Charlotte-area activists are lobbying for changes in police training and oversight after a Charlotte-Mecklenburg officer shot an unarmed African American.

Organizations ranging from Mothers of Murdered Offspring to the Nation of Islam and Charlotte-Mecklenburg NAACP urged greater authority for the Citizens Review Board and improved training for officers at a Sept. 16 press conference at the Government Center.

Charlotte-Mecklenburg Police Officer Randall Kerrick, who has been on the force two years, was charged with voluntary manslaughter and released on $50,000 bond on Sept. 14, hours after he shot and killed Jonathan Ferrell, 24, in East Charlotte.

Ferrell, who was unarmed, approached three officers after crashing his car early Sept. 14. Police responded around 2:30 a.m. to a call by a woman who reported someone banging on her door.

CMPD Chief Rodney Monroe reported police tried unsuccessfully to stop Ferrell with a Taser before he was shot multiple times. Ferrell died at the scene.

“We’re not asking, we’re demanding they initiate an independent citizens review board,” said John Barnett, founder and president of Gastonia-based Truth and Healing Under God. “Why? To oversee the CMPD.”

Since its initiation in 1997 as a response to a spate of deadly confrontations between police and African Americans, the review panel has been roundly criticized for its findings in favor of police.

A poll of Charlotte-Mecklenburg residents cited by Matt Newton, an activist with, found that 30 percent of respondents have a negative view of police.

“That bond of trust has broken here and it continues to erode to the tune of a quarter of a million people,” he said.

Race has become an issue in the debate over how and why deadly force is used by police against African Americans. Barnett and Charlotte-Mecklenburg NAACP President Rev. Kojo Nantambu cited six CMPD-involved shooting deaths over the last 15 months as well as confrontations from New York and San Francisco that generated national media attention as confirmation that police accountability is warranted.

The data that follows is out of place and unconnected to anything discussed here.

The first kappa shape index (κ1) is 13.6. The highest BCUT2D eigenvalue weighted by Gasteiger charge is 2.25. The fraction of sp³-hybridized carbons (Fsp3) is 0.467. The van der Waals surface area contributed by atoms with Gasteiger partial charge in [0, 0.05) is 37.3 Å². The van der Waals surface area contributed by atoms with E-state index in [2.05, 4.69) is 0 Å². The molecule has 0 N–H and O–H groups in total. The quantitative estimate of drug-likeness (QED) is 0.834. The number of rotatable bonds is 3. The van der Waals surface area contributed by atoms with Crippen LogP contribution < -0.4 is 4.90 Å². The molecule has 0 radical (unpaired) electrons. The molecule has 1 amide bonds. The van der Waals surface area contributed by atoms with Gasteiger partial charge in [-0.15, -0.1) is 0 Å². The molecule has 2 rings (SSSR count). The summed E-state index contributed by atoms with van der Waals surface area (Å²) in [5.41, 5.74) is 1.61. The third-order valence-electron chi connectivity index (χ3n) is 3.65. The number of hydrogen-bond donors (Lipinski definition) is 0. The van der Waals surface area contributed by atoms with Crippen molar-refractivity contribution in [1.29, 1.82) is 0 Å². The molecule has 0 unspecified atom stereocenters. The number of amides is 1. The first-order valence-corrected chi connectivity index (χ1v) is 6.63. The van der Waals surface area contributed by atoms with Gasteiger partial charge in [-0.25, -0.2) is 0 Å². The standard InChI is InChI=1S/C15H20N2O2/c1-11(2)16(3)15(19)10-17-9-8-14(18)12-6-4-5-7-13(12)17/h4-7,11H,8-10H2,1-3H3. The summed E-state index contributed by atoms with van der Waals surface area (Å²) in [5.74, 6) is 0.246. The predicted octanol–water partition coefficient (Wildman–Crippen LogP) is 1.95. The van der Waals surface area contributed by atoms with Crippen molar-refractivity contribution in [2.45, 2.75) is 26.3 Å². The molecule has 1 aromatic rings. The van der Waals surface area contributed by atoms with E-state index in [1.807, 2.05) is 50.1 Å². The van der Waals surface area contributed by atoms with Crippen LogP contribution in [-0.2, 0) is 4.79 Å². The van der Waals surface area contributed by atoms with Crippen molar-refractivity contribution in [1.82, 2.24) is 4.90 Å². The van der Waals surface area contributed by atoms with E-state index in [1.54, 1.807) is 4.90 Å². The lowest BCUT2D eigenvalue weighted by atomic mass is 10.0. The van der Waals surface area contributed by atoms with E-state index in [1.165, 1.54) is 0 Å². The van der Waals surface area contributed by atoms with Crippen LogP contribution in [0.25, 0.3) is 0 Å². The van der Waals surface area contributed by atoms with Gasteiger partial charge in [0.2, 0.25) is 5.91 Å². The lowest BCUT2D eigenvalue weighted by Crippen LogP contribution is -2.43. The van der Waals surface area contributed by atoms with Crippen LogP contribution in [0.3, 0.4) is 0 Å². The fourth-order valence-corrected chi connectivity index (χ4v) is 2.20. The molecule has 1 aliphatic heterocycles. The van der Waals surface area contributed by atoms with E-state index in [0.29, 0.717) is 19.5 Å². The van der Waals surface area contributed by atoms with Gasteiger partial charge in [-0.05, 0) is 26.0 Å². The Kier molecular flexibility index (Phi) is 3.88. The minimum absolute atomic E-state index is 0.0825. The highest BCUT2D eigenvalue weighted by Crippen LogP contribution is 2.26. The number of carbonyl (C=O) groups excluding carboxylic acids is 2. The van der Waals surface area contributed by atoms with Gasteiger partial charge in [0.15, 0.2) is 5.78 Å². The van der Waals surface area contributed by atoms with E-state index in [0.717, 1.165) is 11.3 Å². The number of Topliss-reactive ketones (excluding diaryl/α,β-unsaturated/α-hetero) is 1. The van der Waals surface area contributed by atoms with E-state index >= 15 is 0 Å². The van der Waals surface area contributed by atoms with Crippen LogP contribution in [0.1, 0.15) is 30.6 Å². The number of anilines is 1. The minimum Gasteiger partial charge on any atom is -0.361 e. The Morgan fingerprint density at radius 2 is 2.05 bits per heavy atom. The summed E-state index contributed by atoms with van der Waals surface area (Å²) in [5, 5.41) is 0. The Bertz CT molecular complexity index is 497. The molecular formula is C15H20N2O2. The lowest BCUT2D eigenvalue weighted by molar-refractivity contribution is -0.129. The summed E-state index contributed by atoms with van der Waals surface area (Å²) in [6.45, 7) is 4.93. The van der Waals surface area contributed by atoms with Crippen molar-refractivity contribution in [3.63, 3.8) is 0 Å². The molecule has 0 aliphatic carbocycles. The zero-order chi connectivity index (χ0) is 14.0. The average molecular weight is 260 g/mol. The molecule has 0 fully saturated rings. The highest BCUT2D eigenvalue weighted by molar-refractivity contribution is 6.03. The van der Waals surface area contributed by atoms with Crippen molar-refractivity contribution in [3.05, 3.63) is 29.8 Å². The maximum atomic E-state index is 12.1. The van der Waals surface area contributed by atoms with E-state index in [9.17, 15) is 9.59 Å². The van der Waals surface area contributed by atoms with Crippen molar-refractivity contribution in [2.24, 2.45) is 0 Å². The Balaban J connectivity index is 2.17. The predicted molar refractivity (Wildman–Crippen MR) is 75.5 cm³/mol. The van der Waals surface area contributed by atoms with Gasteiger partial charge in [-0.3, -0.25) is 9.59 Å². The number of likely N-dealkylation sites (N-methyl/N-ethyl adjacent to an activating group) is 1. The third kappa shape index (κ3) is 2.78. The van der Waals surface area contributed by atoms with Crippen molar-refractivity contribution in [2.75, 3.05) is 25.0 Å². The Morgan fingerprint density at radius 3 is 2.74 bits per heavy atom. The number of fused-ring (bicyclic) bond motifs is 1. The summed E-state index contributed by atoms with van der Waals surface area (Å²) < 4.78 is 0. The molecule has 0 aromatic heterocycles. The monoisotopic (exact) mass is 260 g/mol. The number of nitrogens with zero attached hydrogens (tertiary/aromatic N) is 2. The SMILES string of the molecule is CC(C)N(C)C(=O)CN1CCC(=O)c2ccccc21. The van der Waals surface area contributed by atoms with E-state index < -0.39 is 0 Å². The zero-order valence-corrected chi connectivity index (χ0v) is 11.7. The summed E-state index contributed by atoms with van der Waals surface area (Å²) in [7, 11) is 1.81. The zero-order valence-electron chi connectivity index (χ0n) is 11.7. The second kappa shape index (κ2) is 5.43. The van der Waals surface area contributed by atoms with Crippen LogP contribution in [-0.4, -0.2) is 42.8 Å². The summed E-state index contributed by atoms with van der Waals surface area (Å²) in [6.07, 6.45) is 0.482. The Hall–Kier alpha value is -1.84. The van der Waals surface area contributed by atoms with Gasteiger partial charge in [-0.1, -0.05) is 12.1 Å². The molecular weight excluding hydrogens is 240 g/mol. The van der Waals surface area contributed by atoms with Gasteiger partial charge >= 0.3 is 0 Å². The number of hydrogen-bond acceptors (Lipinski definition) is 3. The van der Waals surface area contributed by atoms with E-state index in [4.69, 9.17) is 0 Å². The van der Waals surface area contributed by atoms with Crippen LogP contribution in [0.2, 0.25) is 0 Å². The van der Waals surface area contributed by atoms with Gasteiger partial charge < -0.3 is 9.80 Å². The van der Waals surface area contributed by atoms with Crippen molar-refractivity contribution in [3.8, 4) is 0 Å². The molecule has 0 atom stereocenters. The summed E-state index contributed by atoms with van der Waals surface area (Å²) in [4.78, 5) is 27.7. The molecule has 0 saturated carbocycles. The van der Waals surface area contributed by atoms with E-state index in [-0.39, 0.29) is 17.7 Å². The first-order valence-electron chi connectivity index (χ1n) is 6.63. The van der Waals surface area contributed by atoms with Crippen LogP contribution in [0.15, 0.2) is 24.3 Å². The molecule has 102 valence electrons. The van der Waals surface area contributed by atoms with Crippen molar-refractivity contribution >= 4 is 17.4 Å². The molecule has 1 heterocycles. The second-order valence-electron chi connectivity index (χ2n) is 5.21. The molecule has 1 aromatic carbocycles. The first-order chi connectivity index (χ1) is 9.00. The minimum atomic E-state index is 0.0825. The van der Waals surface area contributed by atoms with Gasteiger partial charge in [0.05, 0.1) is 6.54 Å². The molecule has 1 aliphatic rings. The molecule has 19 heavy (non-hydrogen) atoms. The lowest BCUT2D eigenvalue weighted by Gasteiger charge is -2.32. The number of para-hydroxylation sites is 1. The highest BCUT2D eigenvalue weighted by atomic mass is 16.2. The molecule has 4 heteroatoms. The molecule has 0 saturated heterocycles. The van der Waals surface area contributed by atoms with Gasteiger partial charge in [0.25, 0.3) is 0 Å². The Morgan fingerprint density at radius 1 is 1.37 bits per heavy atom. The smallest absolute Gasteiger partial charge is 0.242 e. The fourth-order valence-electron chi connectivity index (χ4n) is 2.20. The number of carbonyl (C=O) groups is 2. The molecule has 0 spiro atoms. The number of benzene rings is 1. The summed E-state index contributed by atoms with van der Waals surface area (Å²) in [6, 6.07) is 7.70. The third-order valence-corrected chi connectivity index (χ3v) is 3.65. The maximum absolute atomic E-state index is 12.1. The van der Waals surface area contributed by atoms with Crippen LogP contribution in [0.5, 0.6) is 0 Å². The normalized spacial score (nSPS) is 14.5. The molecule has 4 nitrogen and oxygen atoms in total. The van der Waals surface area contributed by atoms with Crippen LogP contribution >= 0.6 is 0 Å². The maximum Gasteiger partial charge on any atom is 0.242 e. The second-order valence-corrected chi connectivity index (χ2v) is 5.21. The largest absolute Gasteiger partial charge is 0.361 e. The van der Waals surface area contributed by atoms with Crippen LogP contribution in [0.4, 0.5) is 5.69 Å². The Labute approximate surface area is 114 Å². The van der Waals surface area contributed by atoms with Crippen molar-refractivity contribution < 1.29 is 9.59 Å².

“It’s painful to know that on any given day in this country that an African American male can be killed for no reason by the people who are supposed to protect him,” Nantambu said: “This is not an anomaly for this country, nor is this an anomaly for this city. We need to remember Amadou Diallo, who was shot 41 times reaching for his wallet. We need to remember Derrick Bell, who was trying to celebrate the end of his single life and wound up losing his life with a car riddled with bullets for no reason.”

Said Barnett: “We do have problems. It’s not a Trayvon (Martin) incident. This young man was trying to get married in the upcoming year.”

Barnett also urged revocation of Kerrick’s $50,000 bond, charging that the seriousness of the crime deserves a higher threshold.

“(Kerrick) is out on $50,000 as if Afro-American lives doesn’t mean anything,” Barnett said. “A mother lost her son. (Ferrell) wasn’t a thug or hanging out on the streets. He went to college. Aspired to marry his (fiancée) next year.”

“We’re asking that the Citizens Review Board be strengthened and given the power it was put here to do in 1997,” Newton said. “Today is a day that should not happen. Saturday was a day that should not have happened. We are calling upon City Council to do the right thing. It’s there in front of them.”

Dick Hester, president of the Charlotte chapter of the American Civil Liberties Union, agreed. “This story is not just a Charlotte story, it’s a national story,” he said “My question would be how could they ignore it?”

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Herbert L. White

Special to the AFRO